## Viscous fingering instabilities and gravity currents.–—

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##### Authors

##### Advisors

Lister, John

##### Date

2019-12##### Awarding Institution

University of Cambridge

##### Qualification

Doctor of Philosophy (PhD)

##### Type

Thesis

##### Metadata

Show full item record##### Citation

Dauck, T. (2019). Viscous fingering instabilities and gravity currents.–— (Doctoral thesis). https://doi.org/10.17863/CAM.54348

##### Abstract

This thesis examines the possible instability of radially spreading interfaces to the formation of fingers that break the axial symmetry. A well-known example of this occurs when a less viscous fluid displaces a more viscous immiscible fluid either in a porous medium or in a Hele-Shaw cell, which is commonly referred to as the Saffman–Taylor instability.
There are three related problems studied in this thesis: a single-layer viscous gravity current spreading from a point source over a rigid surface, radial spreading of an intrusion displacing miscible fluid in a Hele-Shaw cell, and finally, a viscous gravity current spreading from a constant-flux point source over a uniform layer of ambient fluid with equal density but different viscosity.
For single-layer viscous gravity currents with constant volumes, an analytical solution is available, which is known to be stable. By means of a numerical linear stability analysis, it is shown here that more general currents, with volumes growing as power laws in time, are stable as well. For currents with constant influx, considering a small shift in temporal origin yields the least stable axisymmetric perturbation mode. This analytic solution is generalised, first to non-axisymmetric perturbations, and then to more general power-law influxes. The derived growth rate confirms theoretically the stability of this least stable mode. Further perturbation modes are found numerically, exploiting a scaling-invariance symmetry of the governing equations, and using a change of independent variable to mitigate the singular nature of the nose.
Finally, the stability of a general moving front within the framework of lubrication theory is established by considering the asymptotic limit of large azimuthal wavenumber.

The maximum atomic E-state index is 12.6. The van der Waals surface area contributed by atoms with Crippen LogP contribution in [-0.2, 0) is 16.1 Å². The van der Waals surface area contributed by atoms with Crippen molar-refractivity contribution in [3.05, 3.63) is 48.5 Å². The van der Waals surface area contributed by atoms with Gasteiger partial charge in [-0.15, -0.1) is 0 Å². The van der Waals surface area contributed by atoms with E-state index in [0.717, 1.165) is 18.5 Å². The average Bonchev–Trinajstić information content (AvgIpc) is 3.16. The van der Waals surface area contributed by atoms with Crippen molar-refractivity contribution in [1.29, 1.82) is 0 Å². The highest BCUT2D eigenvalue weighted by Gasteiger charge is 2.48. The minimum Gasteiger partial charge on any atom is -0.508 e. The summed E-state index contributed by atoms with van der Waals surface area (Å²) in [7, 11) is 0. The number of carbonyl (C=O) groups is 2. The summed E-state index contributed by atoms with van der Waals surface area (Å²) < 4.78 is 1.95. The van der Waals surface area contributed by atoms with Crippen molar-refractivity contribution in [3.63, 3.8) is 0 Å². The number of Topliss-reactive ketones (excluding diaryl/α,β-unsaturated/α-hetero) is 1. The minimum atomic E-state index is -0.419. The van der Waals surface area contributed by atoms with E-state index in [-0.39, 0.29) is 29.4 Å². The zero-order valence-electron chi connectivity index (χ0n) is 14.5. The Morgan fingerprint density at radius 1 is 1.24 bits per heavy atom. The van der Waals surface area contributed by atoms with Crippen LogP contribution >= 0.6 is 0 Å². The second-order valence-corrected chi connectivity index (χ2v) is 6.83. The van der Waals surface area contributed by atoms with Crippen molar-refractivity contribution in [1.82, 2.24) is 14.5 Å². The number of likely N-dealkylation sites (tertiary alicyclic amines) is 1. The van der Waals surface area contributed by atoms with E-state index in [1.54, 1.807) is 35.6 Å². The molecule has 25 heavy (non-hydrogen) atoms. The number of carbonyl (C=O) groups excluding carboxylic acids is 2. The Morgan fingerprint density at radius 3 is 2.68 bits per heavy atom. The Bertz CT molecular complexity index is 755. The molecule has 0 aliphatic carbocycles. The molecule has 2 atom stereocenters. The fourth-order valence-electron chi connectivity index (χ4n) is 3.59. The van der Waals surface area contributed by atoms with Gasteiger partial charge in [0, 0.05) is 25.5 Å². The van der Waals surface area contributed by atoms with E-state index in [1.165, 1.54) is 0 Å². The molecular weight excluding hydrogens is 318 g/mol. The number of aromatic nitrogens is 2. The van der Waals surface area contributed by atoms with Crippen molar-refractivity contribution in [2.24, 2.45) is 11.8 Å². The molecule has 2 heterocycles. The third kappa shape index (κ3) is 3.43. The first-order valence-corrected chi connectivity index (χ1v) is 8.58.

Miscible intrusions in a Hele-Shaw cell with negligible diffusion are known to form flat frontal shocks for a sufficiently viscous ambient fluid. Experiments and theoretical work suggest that these fronts become unstable, similar to the Saffman–Taylor instability. However, no formal stability analysis has been done thus far.
This thesis caries out this linear stability analysis, showing both that intrusions without a shock are stable and that intrusions with a shock are unstable. An asymptotic analysis of large azimuthal wavenumber shows that the model based on lubrication theory predicts rapidly growing perturbations in this limit. Therefore, the full three-dimensional Stokes equations would be required to predict a most unstable wavenumber.
Analytic solutions for the general nonlinear evolution of the intrusion are found in the cases of axisymmetric perturbations and of equal-viscosity fluids.
Finally, a viscous gravity current spreading from a constant-flux point source over a uniform layer of ambient fluid is examined for the case of equal-density fluids.
This case is identified as a singular limit in which the evolution equation for the interface becomes hyperbolic instead of parabolic.
As a consequence, vertical shocks are predicted to form at the front of the intruding current for a sufficiently viscous ambient fluid layer, similar to the shocks found in Hele-Shaw flows. Reintroduction of a small density difference yields an Oleinik entropy condition, which predicts a unique shock height for the self-similar base state. The subsequent linear stability analysis reveals many similarities to Hele-Shaw flows, in particular the singular nature of large azimuthal wavenumbers. Experimental data obtained by others, compares very well overall to predictions of the theory. Finally, the cases of a single-layer current and of a Hele-Shaw intrusion are established as formal asymptotic limits of this two-layer current for large and small influxes, respectively.

##### Keywords

Fluid Dynamics, Viscous Gravity Currents, Fingering Instabilities

##### Sponsorship

Engineering and Physical Sciences Research Council

##### Funder references

EPSRC (1626034)

EPSRC (1626034)

##### Identifiers

This record's DOI: https://doi.org/10.17863/CAM.54348

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